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'Imported chicken is slaughtering the local industry', says South African poultry association

'Imported chicken is slaughtering the local industry', says South African poultry association
Published date:
Thursday, 23 June 2016
Mdu Nhlebela

Importing chicken is destroying the local poultry industry and is potentially putting 130 000 jobs at risk. 

This is the view of the South African Poultry Association, members of which voiced their concerns at the 110th Avi Conference in Kempton Park yesterday. 

With poultry imports currently at their highest level in South Africa’s history, the flood of cheap foreign chicken now accounts for 9.6% of the Southern African Customs Union’s trade deficit, weakening the rand and decimating the local poultry industry, especially small and emerging farmers, the association said.

“The fact is that there is no need to import poultry at all. Poultry does not have to be a part of the trade deficit," said Kevin Lovell, chief executive of the South African Poultry Association. 

In 2015, poultry imports amounted to a massive R4.6 billion in an industry that was among the most unprotected in the world, with applied tariff protection equating to barely a few percent a year, Lovell added.

US chicken

The South African agricultural sector and local companies were under a significant threat in March when United States chicken imports hit South African supermarket shelves for the first time in 15 years.

Not only did the chicken imports end a protracted trade dispute and ensured that South Africa would continue to receive trade benefits under the African Growth and Opportunity Act (Agoa), but these chickens were bigger than what the locals produce.

“Over the last five years, the local poultry industry has grown by just 1.7% but imports have grown by 140% once population growth is discounted,” said Lovell. 

“South Africans are eating more chicken, but most of this growth in consumption comes from imports.”

Lovell pointed out that all other adjacent industries are under threat too – the poultry industry uses 90% of soya grown locally and is second only to the consumer as the biggest user of maize.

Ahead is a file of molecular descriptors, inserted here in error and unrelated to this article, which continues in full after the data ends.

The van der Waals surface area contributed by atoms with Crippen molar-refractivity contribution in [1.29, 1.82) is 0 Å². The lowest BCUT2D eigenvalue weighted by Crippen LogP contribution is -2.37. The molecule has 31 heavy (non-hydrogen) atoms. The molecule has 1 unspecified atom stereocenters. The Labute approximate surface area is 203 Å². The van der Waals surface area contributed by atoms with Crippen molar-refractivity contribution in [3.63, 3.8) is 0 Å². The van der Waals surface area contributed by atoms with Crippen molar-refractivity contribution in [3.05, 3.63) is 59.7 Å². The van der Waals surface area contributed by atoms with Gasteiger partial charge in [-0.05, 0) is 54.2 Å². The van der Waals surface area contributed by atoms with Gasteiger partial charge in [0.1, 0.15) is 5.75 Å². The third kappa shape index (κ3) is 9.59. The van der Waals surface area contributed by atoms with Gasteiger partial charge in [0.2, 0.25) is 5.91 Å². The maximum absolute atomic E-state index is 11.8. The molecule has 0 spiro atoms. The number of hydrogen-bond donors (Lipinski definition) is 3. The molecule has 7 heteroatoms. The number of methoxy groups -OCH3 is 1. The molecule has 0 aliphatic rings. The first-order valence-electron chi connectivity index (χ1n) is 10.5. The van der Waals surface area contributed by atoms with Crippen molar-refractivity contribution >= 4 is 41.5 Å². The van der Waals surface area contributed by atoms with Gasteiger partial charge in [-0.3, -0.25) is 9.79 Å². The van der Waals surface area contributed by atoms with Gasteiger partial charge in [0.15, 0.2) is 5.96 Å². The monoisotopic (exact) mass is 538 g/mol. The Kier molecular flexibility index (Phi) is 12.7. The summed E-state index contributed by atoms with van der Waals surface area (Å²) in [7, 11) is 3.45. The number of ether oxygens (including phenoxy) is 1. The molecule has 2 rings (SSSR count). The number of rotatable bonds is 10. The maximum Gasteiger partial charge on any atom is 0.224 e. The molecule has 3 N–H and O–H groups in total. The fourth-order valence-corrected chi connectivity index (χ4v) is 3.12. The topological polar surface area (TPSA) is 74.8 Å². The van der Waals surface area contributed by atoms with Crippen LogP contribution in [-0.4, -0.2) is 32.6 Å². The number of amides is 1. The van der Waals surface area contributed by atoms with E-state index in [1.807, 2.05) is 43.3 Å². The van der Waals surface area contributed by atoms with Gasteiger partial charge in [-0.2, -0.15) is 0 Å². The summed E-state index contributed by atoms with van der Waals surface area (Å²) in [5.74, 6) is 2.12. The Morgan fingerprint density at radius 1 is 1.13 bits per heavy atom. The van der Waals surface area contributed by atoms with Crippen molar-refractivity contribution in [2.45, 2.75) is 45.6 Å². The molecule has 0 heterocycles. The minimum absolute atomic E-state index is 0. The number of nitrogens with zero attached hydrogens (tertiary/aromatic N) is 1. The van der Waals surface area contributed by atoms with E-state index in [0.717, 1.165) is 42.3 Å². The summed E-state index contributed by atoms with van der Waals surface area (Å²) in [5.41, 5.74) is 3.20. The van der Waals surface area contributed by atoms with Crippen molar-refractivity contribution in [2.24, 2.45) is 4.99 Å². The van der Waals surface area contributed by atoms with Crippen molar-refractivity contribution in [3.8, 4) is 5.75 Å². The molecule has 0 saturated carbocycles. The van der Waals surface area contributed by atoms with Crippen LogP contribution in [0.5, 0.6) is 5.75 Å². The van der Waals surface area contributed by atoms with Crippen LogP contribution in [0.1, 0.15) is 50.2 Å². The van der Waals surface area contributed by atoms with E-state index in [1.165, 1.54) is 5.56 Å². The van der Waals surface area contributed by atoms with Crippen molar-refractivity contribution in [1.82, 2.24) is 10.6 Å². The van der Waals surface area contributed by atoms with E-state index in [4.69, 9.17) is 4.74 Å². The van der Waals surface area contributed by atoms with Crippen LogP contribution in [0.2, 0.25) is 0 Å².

“More than 130 000 jobs depend on this industry. These progressively go by the wayside as imports grow. It is in the national interest to grow the industry because imports don’t use any of these grains, and take jobs rather than create them, with about 1000 jobs lost for every 10 000 tonnes imported.”


Lovell explained that the poultry association’s intention of reintroducing the standard Most Favoured Nation tariff of 37% on poultry from the European Union was to make them pay what everyone pays. Canada applies a tariff of 160%, while the EU’s is the equivalent of about 140%.

“The average tariff on imports last year averaged a bit more than 5%, while in 2013, this was as low as 2.5%. This low level of tariff protection is simply because the EU is excluded, and all we ask is that the EU is treated the same way as all other countries. South Africa is currently the EU’s biggest dumping ground for their waste, and imports keep going up as none of our applications have limited trade,” he says. 

“The import community is protecting its turf. Importers are not small; collectively they are bigger than our biggest producer. South Africa is one of the top 10 importers of chicken in the world as our sophisticated banking, logistics, distribution and retail sectors make it easy for foreigners to trade with us as it is relatively risk-free.”

Bones vs breast

European and American consumers prefer breast meat, so their by-products become South Africa’s imports. 

“This hurts local producers the most as South Africans prefer chicken on the bone, so that part of the chicken should be what we sell most effectively to our consumers and at a profit,” said Marthinus Stander, chairperson of the poultry association’s broiler organisation. 

“Even as these foreign producers export incredible volumes of bone-in imports, they also protect their industries in the US and the EU using phytosanitary measures to restrict our access to those markets, so we cannot sell our breast meat there while they are free to dump here. We say send your whole birds here and let’s compete fairly.” 

If South Africa had not agreed to US poultry import terms President Barack Obama might have suspended South Africa’s benefits from the policy, which provides duty-free market access to the US for qualifying South African products.

US ambassador to South Africa Patrick Gaspard said the Agoa agreement would play a huge role in the transformation of the South African economy because the embassy was working with various partners to develop new, black-owned businesses in trade.

David Wolpert, the chief executive of the Association of Meat Importers and Exporters of South Africa, said at the time: “The agreement that is being finalised means the increase in poultry prices will not be as high as was expected because there is now more competition.

“We are thrilled we no longer have to worry about losing the benefits that come with duty-free exports.”

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